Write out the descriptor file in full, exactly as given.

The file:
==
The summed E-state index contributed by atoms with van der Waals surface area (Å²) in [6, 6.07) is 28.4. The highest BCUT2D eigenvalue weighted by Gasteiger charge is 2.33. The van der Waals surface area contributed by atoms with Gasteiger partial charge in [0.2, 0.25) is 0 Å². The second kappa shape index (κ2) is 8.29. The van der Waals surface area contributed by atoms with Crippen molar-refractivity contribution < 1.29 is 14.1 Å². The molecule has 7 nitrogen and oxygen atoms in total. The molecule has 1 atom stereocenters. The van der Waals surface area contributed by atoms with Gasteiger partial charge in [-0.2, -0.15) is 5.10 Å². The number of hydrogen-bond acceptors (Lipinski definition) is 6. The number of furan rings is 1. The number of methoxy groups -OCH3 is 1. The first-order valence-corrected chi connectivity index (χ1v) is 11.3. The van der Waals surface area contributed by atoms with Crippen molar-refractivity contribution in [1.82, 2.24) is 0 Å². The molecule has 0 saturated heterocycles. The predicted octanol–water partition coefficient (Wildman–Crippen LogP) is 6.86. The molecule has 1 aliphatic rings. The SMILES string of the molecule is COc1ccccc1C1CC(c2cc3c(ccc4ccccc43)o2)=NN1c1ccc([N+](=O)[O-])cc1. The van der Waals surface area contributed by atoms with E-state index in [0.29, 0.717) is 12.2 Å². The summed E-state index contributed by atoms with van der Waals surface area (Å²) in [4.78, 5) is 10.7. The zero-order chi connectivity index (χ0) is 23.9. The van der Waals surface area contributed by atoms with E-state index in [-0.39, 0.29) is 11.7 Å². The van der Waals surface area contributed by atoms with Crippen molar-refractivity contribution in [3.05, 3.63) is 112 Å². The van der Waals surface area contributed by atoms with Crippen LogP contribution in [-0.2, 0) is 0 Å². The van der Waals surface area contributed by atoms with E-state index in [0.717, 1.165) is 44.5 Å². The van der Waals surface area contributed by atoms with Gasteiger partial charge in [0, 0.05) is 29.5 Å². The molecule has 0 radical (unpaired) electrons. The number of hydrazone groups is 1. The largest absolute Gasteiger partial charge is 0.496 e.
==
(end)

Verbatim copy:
The summed E-state index contributed by atoms with van der Waals surface area (Å²) in [6, 6.07) is 28.4. The highest BCUT2D eigenvalue weighted by Gasteiger charge is 2.33. The van der Waals surface area contributed by atoms with Gasteiger partial charge in [0.2, 0.25) is 0 Å². The second kappa shape index (κ2) is 8.29. The van der Waals surface area contributed by atoms with Crippen molar-refractivity contribution < 1.29 is 14.1 Å². The molecule has 7 nitrogen and oxygen atoms in total. The molecule has 1 atom stereocenters. The van der Waals surface area contributed by atoms with Gasteiger partial charge in [-0.2, -0.15) is 5.10 Å². The number of hydrogen-bond acceptors (Lipinski definition) is 6. The number of furan rings is 1. The number of methoxy groups -OCH3 is 1. The first-order valence-corrected chi connectivity index (χ1v) is 11.3. The van der Waals surface area contributed by atoms with Crippen molar-refractivity contribution in [1.82, 2.24) is 0 Å². The molecule has 0 saturated heterocycles. The predicted octanol–water partition coefficient (Wildman–Crippen LogP) is 6.86. The molecule has 1 aliphatic rings. The SMILES string of the molecule is COc1ccccc1C1CC(c2cc3c(ccc4ccccc43)o2)=NN1c1ccc([N+](=O)[O-])cc1. The van der Waals surface area contributed by atoms with E-state index in [0.29, 0.717) is 12.2 Å². The summed E-state index contributed by atoms with van der Waals surface area (Å²) in [4.78, 5) is 10.7. The zero-order chi connectivity index (χ0) is 23.9. The van der Waals surface area contributed by atoms with E-state index in [-0.39, 0.29) is 11.7 Å². The van der Waals surface area contributed by atoms with Crippen molar-refractivity contribution in [3.05, 3.63) is 112 Å². The van der Waals surface area contributed by atoms with Crippen LogP contribution in [-0.2, 0) is 0 Å². The van der Waals surface area contributed by atoms with E-state index in [0.717, 1.165) is 44.5 Å². The van der Waals surface area contributed by atoms with Gasteiger partial charge in [0, 0.05) is 29.5 Å². The molecule has 0 radical (unpaired) electrons. The number of hydrazone groups is 1. The largest absolute Gasteiger partial charge is 0.496 e.